February 9th, 2006

PC Gamer Mag Challenges Paper on Need For Speed Crash Hype

Hey, Toronto Star - sensationalize, much?

The over-hyped media coverage of a recent fatal car crash in Toronto enraged gamers from Albany to Zanzibar. EA's popular Need For Speed came unde fire when investigators found a copy of the racing game on the front seat of one of two cars which had been racing.

A recent edition of PC Gamer Podcast examines the issue and features an interview with an editor from the Star, one of the more egregious offenders in the NFS blame game.

Good stuff!

GP: By the way, just to avoid confusion, the graphic accompanying this piece is PC Gamer's, not that of the Toronto Star. Just thought I'd mention that...

Are You a Video Game Junkie?

Does spending upwards of fifty hours a week playing video games qualify one as an addict? Or is that simply how some choose to spend the majority of their time?

That's the question posed by a recent Associated Press article (we caught up to it in the Boston Herald).

Computer games may not be chemically addictive but experts agree that they can hook certain people in the same way that gambling can. However, even excessive gamblers aren't necessarily addicted to their recreational activity of choice. Professor Mark Griffiths, who studies behavioral addictions at Nottingham Trent University in Nottingham, England, elaborates:

"To count as a real addiction.it has to be destructive, cause withdrawal symptoms and prompt ever greater use to maintain the kick... When you apply those criteria to something like Internet use or video game use, you find that yeah, lots of people display some of those components, but very few display all of them, and in that sense, to me, they are not classically addicted."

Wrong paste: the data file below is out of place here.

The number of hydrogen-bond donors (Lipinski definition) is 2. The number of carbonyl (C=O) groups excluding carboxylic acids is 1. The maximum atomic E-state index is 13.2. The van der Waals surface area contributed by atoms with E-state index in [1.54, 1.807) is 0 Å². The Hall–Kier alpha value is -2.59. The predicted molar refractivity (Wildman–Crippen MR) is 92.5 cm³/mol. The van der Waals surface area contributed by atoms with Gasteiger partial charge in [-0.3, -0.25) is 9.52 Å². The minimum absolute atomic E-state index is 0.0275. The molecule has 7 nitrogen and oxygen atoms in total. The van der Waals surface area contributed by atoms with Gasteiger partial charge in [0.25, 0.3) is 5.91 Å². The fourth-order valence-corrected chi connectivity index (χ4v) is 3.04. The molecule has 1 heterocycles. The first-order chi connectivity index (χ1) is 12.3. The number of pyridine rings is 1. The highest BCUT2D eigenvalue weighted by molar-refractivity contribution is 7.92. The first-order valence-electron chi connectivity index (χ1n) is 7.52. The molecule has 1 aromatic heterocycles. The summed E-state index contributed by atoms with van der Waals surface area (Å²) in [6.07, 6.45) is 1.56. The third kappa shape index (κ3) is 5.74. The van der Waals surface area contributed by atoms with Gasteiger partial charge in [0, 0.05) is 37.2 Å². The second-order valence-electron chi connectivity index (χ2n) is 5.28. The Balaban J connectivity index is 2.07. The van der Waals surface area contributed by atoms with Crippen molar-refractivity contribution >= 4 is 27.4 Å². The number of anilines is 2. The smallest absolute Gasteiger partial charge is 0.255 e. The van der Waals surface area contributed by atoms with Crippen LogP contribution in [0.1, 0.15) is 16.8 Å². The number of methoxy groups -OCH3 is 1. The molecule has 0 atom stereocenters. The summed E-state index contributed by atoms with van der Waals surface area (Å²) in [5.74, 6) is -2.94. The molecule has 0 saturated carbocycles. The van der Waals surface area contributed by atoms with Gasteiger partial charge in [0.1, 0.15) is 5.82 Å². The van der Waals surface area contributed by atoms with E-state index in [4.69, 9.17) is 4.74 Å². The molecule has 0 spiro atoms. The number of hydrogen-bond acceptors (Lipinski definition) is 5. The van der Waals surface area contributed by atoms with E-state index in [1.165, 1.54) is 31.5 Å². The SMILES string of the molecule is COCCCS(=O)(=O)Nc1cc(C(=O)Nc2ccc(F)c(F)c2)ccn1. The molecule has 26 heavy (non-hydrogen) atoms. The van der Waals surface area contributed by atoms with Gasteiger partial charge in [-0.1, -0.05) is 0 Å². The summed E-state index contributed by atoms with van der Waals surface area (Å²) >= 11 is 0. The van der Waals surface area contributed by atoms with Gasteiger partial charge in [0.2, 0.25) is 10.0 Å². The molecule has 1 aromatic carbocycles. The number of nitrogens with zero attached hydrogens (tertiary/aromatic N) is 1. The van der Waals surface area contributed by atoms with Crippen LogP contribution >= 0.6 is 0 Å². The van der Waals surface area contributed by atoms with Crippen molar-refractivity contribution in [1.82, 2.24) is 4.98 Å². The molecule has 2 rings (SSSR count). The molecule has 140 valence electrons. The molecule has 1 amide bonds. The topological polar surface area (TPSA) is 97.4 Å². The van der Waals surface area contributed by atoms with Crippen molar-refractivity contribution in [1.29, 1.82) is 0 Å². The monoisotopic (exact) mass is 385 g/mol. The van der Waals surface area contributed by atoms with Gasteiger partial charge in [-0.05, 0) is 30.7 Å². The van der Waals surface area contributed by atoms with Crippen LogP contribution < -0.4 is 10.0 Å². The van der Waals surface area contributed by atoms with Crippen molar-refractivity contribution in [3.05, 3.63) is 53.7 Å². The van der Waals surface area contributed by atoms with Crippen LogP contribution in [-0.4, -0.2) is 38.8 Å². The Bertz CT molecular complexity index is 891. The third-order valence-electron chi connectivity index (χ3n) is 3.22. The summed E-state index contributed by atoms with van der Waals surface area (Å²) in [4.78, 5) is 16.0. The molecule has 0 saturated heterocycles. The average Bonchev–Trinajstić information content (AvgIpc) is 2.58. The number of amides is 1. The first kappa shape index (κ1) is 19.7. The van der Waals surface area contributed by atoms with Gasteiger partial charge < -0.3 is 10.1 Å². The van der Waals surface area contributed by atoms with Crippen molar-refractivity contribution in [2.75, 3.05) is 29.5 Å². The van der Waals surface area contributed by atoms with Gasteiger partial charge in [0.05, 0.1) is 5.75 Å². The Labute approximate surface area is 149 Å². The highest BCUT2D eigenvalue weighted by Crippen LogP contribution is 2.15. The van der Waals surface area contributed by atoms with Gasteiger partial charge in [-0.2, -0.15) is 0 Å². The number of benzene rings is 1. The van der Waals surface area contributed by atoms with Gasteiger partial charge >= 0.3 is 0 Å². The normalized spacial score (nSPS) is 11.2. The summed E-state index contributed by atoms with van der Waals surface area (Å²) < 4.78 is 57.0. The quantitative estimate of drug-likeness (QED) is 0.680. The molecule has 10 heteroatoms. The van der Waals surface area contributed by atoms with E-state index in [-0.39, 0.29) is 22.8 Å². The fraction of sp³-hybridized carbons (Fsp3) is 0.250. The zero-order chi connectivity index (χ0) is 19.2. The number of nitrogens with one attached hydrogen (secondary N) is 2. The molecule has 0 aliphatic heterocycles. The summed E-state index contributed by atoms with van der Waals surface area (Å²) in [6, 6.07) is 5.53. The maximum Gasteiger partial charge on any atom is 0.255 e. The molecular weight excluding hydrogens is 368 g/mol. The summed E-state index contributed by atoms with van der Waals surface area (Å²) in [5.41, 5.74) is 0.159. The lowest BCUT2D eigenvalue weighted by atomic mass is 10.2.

That's not to say that computer or game addiction doesn't happen. Robert LaRose, a professor of telecommunications at Michigan State University, has studied the phenomenon among students and estimates that, similar to gambling addiction, it only occurs in a fraction of a percent of users. So while true addiction is rare, in today's technology driven society, obsessive computer use is not.

"If you're not feeling connected at home, at work, with your parents, with your loved ones, or with your family, then you're going to look for it somewhere else," said Cynthia Moreno Tuohy, executive director of NAADAC, The Association for Addiction Professionals. "The human being is made to need other people."
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VSDA's Bersell Spars with Censorcrat in California Newspaper

Gamers, Sean Bersell has your back.

Regular GP readers will recall Sean as the VP of public affairs for the Video Software Dealers Association (VSDA), a plaintiff in the ongoing suit against California's video game law. Sean is also the 2006 chair of the Media Coalition, a First Amendment advocacy group.

GP has taken notice of Sean's response to a surprisingly ill-informed op-ed piece in the Glendale News-Press, a local California paper. It all started last week when the News-Press ran a column penned by Charles Unger, a criminal defense attorney and family therapist (odd combination, but we suppose it comes in handy for insanity defenses).

Despite his contention that, "When it comes to the 1st Amendment I am a pretty liberal guy," Unger made, for an attorney, some surprisingly ill-informed comments. Among them:

"I don't see how (California's video game law) is any different than having a movie be rated R to restrict entry."

"I can't imagine these games are doing the kids any good. When I was younger I remember my parents wondering what television would do to me since they had only radio and they had to use their imagination more than I did growing up."

"Skateboarding and violent video games; if there were to be a common thread among young patients I see, those are the two."

Riding to the rescue, Sean (more politely than GP might have) fired back with his own op-ed in the News-Press (which happens to be his hometown paper). Highlights include:
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